Sunday, April 19, 2009

Star Wars Saga Edition campaign

My kids, especially the older two (girls) do a lot of "lets pretend" roleplaying inspired by favorite books and movies. They wanted a different sort of game. I was thinking something Harry Potter-ish or something Star Wars. Star Wars won, by popular acclaim and my preference. Besides, I've been looking for an excuse to try the rules and I've been positively dying for an excuse to get my wife to drop coin on RPG material (she actually did the legwork and made the purchase for me, to my amazement). Rules in hand, source material only a google away, lets have some fun with the kids.

First, the rules. Being familier with other iterations of d20 and Star Wars and having read some lukewarm reviews online, I was honestly expecting Saga Edition to be kiddie-fied: beneath my highbrow RPG standards, but perfect for my kids. I cut my RPG teeth on D&D when it came in a little box and Greyhawk was still cool. I was 11 or 12; girls mature differently so surely 10-11yo girls should be fine for Star Wars SE. I still think of "SE" as "Streamlined Edition" not "Saga Edition" and its not a bad way of looking at it. It fits, but isn't really derogatory. Having fewer details to keep track of is good for everyone and nice for me as a GM since I can do more "on the fly" roleplay encounters.

If you're familiar with d20 anything (including many Star Wars computer games), you're at home with Star Wars SE. You get your core 6 stats, bonuses and penalties come at the same levels you're familiar with. The d20 is king. You roll a d20, add modifiers, and compare to a target number which may be fixed based on difficulty of a task or may be something rolled in opposition to your number (high roller plus modifiers "wins"). My kids have all played Star Wars Miniatures and Star Wars Starship Battles so they all grasp the d20 concept readily. Now d20 is rolled for more than just initiative and attacking. It is also rolled for skills.

Previous versions of Star Wars RPG had characters earning "points" towards skills with each level, distributing their improvements in various ways. Now life is much simpler. Like D&D4, you're either Trained or you're NOT. Anyone can use any skill (few exceptions), being Trained gives a bonus and having Skill Focus in the skill gives a bigger bonus. Not Trained? Skill is probably still usable, but without the bonus(es) you'll rarely roll well enough to do anything complicated. I honestly think that this is totally appropriate for a "heroic" sort of Space Opera genre such as Star Wars where the PCs are supposed to be Heroes and Better Than Normal. So sure, everyone can pilot a starfighter, ride a bantha, fly a speeder bike, juggle lightsabers, and do zippy things with computers; those with TRAINED SKILL simply do all of the above better, faster, more reliably, and can do so under combat conditions. Now instead of being able to pile on all of your skill improvement and focus your character in a specific way, all of your skills generically and simultaneously improve with every level. Thus, higher level characters will always be able to do everything better than a lower level character AND have more opportunities to earn Skill Focus and get even better. At moderate character levels there is little need for "specialist NPCs" who help with some specific task because 1) there are only ~20 skills to worry about in the first place, and 2) the higher level character is better at everything.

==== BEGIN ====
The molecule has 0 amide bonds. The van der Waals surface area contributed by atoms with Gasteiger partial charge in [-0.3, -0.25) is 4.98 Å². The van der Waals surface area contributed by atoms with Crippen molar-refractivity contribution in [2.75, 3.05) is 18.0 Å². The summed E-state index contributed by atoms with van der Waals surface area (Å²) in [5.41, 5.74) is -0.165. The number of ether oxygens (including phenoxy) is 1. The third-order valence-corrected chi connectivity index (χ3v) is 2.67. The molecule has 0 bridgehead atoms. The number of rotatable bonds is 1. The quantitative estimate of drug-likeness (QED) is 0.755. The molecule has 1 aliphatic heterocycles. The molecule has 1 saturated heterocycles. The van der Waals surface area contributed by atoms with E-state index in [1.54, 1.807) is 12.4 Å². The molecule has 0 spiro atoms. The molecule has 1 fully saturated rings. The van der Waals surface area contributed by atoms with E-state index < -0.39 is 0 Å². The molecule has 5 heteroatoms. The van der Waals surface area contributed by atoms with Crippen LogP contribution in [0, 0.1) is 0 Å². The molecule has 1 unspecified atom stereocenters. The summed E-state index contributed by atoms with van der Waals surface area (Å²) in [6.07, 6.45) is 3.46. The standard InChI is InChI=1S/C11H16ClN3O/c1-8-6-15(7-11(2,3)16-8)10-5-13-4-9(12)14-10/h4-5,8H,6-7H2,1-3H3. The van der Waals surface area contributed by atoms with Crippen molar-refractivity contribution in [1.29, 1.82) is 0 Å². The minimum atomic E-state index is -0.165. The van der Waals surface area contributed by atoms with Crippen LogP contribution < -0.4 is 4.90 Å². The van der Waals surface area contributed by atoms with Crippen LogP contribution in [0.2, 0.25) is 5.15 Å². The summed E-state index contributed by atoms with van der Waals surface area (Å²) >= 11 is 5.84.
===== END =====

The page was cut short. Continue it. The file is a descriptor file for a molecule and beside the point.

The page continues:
The skill formula: level/2 + STAT modifier + 5 (trained) + 5 (focus). A lvl10 character has had +4pt for STAT advances (+2pt every 4 levels), so an UNtrained lvl10 Hero will be at least as good at any skill as a TRAINED lvl1 Non-Hero.

The end product of this is that if you allow your PCs to interact with and "use" higher-level NPCs for help (a Jedi Master, for example), that higher level character will be able to do things he's good at like a Demi-God and things he's not good at better than the PCs who are "experts" and can easily dominate a game.

This lack of attention to detail would be anathema to a campaign-hardened Rolemaster/Spacemaster player but "just works" in the context of Star Wars.